During extreme conditions however when we can’t see and moving anywhere is a battle, respectable catches can often be scratched together just by maximizing your time. If you are going to camp somewhere however, try to spend time where there is a decent traffic of fish. With walleye fishing in particular, few spots are good all day long. If you are on fish during the middle of the day, chances are that the fish will shift or move during the low light hours of morning and evening and vice versa. My favorite locations to camp out on are obviously spots where I have caught fish recently. Tough conditions become even tougher if you have to find fish. But if you have a good knowledge of the structure present and have a GPS, you can often find the kind of locations I am about to describe.
Deep is relative depending on the fishery but if I have to sit somewhere, I seem to have more luck on deeper spots, twenty five foot plus. Complex structure that also has a lot of breaks and rock of different sizes is also usually necessary. These deep structure spots are often tight and small; less than an acre and it seems like the walleye movements are not as far ranging. When fish move up and down through this type of structure, the movement is often less than fifty yards. What that means is that you can be in slush up to your knees, have your vehicle buried to the floor boards and still range far enough to find the sweet spots. The sweet spots are often the proverbial spot on the spot. Perhaps where large boulders form an edge against smaller rock or gravel or some kind of finger, depression or cup that funnels fish movements. You will mark fish on your electronics when you find the sweet spots. If you have to camp on a location for the day, this is where you want to camp.
Wicked fronts can also put the fish into a tough disposition as well making these fish difficult to catch. Either these fish just follow you up and down without committing or worst yet… showing up and scooting off as soon as you move your presentation. These tough conditions are where multiple rods (dead rods in particular) shine. When faced with these kinds of conditions, throw every rod you legally can at the fish. On some fisheries, tip ups are popular for covering an area. When we encounter tough bites, the walleyes often don’t trip the flag or if they do, they don’t swim off with the bait so we often have to resort to dead rods with a limber tip for detecting the bite or a traditional float. For this dead rod presentation to be successful however, the temperature has to be warm enough to keep the hole from freezing so this often has to be accomplished inside a shelter.
When the Hub style shelters first became popular a few years back, I didn’t think I would have a use for them as I preferred the sled style flip over shelter like a Fish Trap but there are some applications where the large Hub style shelters really shine and this is just such an application. When set up and banked, these shelters take an impressive amount of wind and are really warm, even during some of the most brutal conditions but they also give you a lot of square footage inside out of the elements. This is a huge advantage when an angler has to use dead rods. You can spread the rods out and cover a larger area. These Hubs also take up such little room when stored.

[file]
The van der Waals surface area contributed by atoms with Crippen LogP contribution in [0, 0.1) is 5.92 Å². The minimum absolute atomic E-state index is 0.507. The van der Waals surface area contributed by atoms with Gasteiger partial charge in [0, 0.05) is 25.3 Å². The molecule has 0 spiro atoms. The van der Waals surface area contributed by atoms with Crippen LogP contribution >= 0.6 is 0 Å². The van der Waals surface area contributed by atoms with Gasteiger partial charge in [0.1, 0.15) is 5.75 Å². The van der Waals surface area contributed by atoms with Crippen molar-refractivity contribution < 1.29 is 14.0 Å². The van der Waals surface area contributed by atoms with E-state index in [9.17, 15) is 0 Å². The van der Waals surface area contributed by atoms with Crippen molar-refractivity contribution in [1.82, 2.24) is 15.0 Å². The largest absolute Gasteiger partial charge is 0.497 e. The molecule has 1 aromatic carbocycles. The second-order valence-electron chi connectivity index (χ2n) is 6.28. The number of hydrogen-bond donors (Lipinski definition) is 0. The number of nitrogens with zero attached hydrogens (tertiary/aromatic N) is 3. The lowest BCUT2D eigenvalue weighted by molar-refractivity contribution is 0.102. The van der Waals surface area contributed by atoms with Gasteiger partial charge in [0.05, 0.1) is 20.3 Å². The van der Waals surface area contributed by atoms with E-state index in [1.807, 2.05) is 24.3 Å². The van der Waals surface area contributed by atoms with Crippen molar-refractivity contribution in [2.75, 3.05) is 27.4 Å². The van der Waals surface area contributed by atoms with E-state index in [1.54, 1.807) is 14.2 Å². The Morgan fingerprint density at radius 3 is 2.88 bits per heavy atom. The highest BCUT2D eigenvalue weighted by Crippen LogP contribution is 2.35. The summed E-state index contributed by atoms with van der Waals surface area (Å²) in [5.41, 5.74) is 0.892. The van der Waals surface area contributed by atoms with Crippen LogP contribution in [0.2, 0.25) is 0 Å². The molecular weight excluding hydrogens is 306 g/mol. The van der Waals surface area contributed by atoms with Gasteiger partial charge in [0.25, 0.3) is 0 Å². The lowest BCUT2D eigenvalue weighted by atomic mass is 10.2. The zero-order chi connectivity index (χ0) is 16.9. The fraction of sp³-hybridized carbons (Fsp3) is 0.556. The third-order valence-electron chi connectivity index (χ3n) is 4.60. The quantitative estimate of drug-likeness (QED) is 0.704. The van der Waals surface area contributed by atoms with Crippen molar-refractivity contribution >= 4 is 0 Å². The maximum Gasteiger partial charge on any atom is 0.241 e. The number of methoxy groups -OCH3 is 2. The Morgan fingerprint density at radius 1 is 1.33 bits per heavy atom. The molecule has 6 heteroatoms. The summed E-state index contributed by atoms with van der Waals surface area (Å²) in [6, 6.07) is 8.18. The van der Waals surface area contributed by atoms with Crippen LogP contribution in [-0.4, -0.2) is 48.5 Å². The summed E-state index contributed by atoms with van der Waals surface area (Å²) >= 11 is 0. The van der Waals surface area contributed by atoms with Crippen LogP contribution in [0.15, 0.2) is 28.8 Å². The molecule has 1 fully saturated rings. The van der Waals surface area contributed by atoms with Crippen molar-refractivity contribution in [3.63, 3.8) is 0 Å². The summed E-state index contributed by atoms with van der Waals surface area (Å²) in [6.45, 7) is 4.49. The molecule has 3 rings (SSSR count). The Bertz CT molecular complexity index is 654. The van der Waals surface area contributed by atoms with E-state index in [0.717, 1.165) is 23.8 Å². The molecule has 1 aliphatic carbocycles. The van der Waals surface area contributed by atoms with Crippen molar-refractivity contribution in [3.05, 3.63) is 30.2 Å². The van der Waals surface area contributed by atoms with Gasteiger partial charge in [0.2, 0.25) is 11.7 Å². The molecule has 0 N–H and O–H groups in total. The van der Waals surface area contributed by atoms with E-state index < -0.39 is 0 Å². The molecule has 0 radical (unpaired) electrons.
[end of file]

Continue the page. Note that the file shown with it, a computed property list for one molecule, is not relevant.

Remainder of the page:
The presentation wrinkles can really vary from day to day but even on a tough bite, you still often need a lost leader… what that means is somebody jigging in the vicinity of the dead rods even though the fish aren’t coming on the jigged lure, it often brings fish into the dead rods. Lures that put off some flash and vibration are often good lures for calling in walleyes. Some traditional lures include the Salmo Chubby Darter, the Northland Buckshot Rattle Spoon and blade baits like the Northland Life Forage Fish Fry Minnow Trap.
The most traditional dead sticking set up is just a plain hook and split shot baited with a lively minnow. My advice is to use a high quality VMC hook that is extremely sharp as you will get better action out of the minnow and stick more fish that don’t have the whole minnow engulfed. During really tough conditions, we often have to anchor the minnow to a small jig or spoon so that the minnow can’t really swim up and away but instead just roll in place. The Northland Tackle Fish-Fry Minnow Jig and the 1/32nd ounce Fireball Jig are a few excellent hooks that add a little color and flash to the presentation for dead sticking.
One last piece of advice that can help if you are missing fish on the dead rods, when you get a fish taking the minnow, let the walleye feel you before you set the hook. Don’t pull the bait out of the fish’s mouth but just offer a little resistance… let the rod tip load slightly. This often forces these fish to latch on harder and flare their gills and the hook ups are often better… kind of like dragging a big red tail chub away from the fish as they attempt to chomp down. This subtle resistance created by the rod tip loading often causes the fish to chomp down harder and flare their gills again resulting in the minnow further back in the mouth when you set the hook. Let the rod load and than crank on the reel to load the rod even more before than giving a little hook set. This can really increase your hooking percentage during tough conditions.
Article from the Ice Fishing Chat website. Check them out!.........................................................................................................................................................